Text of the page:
Target: Highland Park’s Emergency Manager, Donald Weatherspoon
Goal: Allow Highland Park to keep its Black History Collection
Highland Park, Michigan is suffering a crisis regarding its Black History Collection which consists of 10,000 pieces. A thousand of those pieces, including books and videos, were found in garbage cans outside Highland Park’s high school and recovered by resident and historian Paul Lee, along with other volunteers. Sign now if you feel that the Black History Collection is a treasure that cannot be simply disposed of.
Protestors have been marching in the streets of Highland Park, many of them calling for the Emergency Manager to resign his post. Andre Davis, vice president and secretary of Highland Park’s Renaissance Academy System’s school board, stepped down because he could not agree with how Weatherspoon was choosing to run the district.
Weatherspoon himself says that the disposal of the Black History Collection was an accident. However, he has also stated that the district could not afford to house the collection. Therefore, the recovered items would be sorted and then given to libraries and museums that could keep them indefinitely.
What really angers the people of Highland Park is the fact that the collection will be leaving the district, and that this issue never came up with the previous Emergency Manager. History is an extremely valuable part of an education, especially in a school that is 93.4% African-American. Many feel that Weatherspoon’s decision to sacrifice the collection for the city’s budget is a blatant indicator of skewed priorities. Surely, there are other, less damaging ways for him to save the city’s money?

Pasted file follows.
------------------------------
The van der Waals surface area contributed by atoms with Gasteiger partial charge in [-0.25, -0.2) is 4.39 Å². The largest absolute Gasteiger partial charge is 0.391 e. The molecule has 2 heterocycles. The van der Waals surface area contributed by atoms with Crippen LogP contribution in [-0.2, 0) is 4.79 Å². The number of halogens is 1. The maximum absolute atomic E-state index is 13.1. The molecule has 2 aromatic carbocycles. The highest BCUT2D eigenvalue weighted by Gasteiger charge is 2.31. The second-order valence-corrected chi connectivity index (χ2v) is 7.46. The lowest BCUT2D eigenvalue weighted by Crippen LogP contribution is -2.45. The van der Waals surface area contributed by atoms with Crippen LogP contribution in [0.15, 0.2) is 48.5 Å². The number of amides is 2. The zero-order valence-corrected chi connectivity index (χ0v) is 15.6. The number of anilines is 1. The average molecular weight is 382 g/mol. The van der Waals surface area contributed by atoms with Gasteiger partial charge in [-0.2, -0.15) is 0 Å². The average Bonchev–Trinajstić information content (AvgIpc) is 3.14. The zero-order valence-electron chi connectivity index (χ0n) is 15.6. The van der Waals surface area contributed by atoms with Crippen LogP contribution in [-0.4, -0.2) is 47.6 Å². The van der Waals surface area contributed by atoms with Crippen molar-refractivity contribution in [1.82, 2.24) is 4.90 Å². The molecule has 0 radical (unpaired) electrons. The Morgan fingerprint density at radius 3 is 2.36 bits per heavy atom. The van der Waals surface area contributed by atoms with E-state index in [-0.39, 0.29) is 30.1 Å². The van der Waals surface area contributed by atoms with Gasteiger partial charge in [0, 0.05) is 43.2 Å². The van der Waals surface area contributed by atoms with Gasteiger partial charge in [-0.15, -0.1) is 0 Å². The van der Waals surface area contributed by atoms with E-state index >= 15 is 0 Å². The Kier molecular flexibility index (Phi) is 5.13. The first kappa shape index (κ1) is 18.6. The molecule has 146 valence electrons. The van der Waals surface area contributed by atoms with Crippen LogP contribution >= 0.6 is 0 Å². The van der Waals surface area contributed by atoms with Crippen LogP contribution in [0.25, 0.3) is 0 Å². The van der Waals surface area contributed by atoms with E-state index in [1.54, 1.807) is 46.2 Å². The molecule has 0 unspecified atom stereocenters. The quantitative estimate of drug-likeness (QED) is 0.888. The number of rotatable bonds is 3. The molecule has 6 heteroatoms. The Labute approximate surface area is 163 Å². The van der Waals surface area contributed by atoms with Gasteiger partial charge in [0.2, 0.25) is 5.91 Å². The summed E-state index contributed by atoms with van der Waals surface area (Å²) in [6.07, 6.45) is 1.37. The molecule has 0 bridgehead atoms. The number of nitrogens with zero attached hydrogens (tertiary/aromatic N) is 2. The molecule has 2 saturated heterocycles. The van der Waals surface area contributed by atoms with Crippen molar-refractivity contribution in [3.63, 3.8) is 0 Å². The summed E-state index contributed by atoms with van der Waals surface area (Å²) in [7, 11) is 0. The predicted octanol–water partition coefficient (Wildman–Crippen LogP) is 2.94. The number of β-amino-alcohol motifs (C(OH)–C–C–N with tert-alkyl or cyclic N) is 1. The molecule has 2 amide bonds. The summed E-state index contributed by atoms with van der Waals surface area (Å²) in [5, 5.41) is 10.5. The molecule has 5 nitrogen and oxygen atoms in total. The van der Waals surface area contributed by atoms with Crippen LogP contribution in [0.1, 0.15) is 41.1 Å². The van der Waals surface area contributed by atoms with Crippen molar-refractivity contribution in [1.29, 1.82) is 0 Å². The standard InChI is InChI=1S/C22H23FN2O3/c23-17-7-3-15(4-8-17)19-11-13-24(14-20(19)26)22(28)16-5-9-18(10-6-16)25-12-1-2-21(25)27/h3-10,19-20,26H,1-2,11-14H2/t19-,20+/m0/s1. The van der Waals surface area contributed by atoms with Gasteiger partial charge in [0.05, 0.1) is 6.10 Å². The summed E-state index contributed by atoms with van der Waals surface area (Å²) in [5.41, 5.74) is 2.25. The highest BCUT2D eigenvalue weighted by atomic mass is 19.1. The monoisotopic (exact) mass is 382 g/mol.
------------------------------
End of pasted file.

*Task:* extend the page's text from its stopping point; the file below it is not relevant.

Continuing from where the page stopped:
Instead of moving to donate the collection without informing the people, he should have spoken with them. Maybe then he would have been able to think of more agreeable solutions.
Dear Emergency Manager Donald Weatherspoon,
You can not attempt to rid a district that is mostly African-American of its vast Black History Collection and not expect repercussions. You should have spoken with the people of your district, instead of allowing them to find out about your desire to rid the district of their Black History Collection by finding that precious collection in the dumpsters.
If you wish to keep your post and your head, I suggest you put your plan to donate the collection on hold and ask the people for alternative ways the city could save money. When people protest, it is because they feel like they are being ignored. Listen to them.
[Your Name Here]
Photo credit: Nobel Foundation via Wiki Commons